India is still a hairy country to ride a 2 wheeler in, the chaos is more or less uncontrollable, and I don’t really see things improving for the next decade or so. As much fun as it may be, riding is inherently dangerous. Riding alone at night in India is just suicidal, you are probably better off drinking a bottle full of Harpic, it’ll be a much more humane ending to your life, much less gory than grating your face off on the asphalt and then getting robbed, followed by possible anal penetration.
3. Carry tools and spares:
This is one area where group riding helps, although it’s nothing you can’t handle on your own. If you own a reasonably reliable bike with tubeless tires, the list of tools and spares you need to carry is pretty slim. Here’s what I carry on all of my rides:
- Tubeless tire puncture repair kit
- Extra engine oil
- Spanners and Allen keys necessary to tighten the chain or remove both wheels if required
- 1 liter of extra fuel
- Chain lube
And that’s it! All of these items take not a lot of space in my saddlebags, and this is all you’ll need for 99% of all roadside emergencies. Even though many companies have started providing roadside assistance programs now, my experience with them has been quite shitty. It’s better to be prepared on your own rather than depending on some random dude on a phone. There’s no rocket science here, all you have to do is know your bike and take a look at it once or twice a day, and do some good old Indian jugaad if all else fails. Not too hard, is it?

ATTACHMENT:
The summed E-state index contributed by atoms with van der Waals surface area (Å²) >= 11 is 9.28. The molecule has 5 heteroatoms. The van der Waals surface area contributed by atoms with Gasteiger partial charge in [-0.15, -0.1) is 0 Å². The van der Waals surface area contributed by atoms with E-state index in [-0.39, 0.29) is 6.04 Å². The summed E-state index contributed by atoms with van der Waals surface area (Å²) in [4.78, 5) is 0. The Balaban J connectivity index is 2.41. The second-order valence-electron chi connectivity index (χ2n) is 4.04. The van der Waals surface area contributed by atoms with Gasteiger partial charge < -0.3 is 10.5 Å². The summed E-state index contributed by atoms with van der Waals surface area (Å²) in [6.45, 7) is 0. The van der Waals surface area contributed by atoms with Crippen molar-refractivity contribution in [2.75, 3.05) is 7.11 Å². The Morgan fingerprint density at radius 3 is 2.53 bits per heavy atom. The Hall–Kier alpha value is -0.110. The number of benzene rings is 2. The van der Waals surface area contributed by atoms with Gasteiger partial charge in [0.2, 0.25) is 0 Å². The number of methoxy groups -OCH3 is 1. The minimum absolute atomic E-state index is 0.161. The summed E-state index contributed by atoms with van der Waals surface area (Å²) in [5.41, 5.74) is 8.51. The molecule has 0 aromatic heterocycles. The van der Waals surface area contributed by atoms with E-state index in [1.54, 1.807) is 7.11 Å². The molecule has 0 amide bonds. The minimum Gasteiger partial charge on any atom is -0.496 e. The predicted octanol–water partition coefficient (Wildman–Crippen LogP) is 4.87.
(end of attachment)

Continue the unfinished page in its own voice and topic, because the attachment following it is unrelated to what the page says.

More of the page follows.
4. Be friendly:
This I guess is the biggest mistake most newbie solo riders make, which leads to them having a bad overall feel, and the subsequent bashing of the riding alone experience. Don’t be scared! The world isn’t what you see on the news or Facebook. People are always nice and cool, unless you deliberately stick a finger up their ass.
I’ve been through some of the worst possible areas in India, and I can tell you there’s nothing to be scared of. Even if there are terrorists and policeman firing at each other from across a road, as soon as they see tourists passing, they stop, let them cross and then continue on with their killing business.
Always remember that you are nothing more than an insignificant little spec on the map of a giant world, a world where everywhere has their own set of problems that has nothing to do with your little bike or you.